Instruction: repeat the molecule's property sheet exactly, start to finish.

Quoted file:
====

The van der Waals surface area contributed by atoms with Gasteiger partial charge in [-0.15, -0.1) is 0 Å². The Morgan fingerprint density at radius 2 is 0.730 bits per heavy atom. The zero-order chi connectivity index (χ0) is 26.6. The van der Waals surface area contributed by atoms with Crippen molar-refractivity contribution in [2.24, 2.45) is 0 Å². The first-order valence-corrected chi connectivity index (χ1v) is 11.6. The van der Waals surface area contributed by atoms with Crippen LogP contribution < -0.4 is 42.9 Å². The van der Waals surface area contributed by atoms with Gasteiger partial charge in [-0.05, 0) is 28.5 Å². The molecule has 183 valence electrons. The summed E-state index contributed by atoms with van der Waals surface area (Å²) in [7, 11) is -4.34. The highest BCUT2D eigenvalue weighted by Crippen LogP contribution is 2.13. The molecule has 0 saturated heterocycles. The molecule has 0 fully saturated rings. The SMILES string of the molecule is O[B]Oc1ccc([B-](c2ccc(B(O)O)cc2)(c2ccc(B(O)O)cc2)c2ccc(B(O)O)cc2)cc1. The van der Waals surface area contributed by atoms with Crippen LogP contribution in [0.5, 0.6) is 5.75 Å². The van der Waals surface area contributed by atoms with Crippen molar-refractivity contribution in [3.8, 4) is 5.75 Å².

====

The van der Waals surface area contributed by atoms with Gasteiger partial charge in [-0.15, -0.1) is 0 Å². The Morgan fingerprint density at radius 2 is 0.730 bits per heavy atom. The zero-order chi connectivity index (χ0) is 26.6. The van der Waals surface area contributed by atoms with Crippen molar-refractivity contribution in [2.24, 2.45) is 0 Å². The first-order valence-corrected chi connectivity index (χ1v) is 11.6. The van der Waals surface area contributed by atoms with Crippen LogP contribution < -0.4 is 42.9 Å². The van der Waals surface area contributed by atoms with Gasteiger partial charge in [-0.05, 0) is 28.5 Å². The molecule has 183 valence electrons. The summed E-state index contributed by atoms with van der Waals surface area (Å²) in [7, 11) is -4.34. The highest BCUT2D eigenvalue weighted by Crippen LogP contribution is 2.13. The molecule has 0 saturated heterocycles. The molecule has 0 fully saturated rings. The SMILES string of the molecule is O[B]Oc1ccc([B-](c2ccc(B(O)O)cc2)(c2ccc(B(O)O)cc2)c2ccc(B(O)O)cc2)cc1. The van der Waals surface area contributed by atoms with Crippen LogP contribution in [0.5, 0.6) is 5.75 Å². The van der Waals surface area contributed by atoms with Crippen molar-refractivity contribution in [3.8, 4) is 5.75 Å².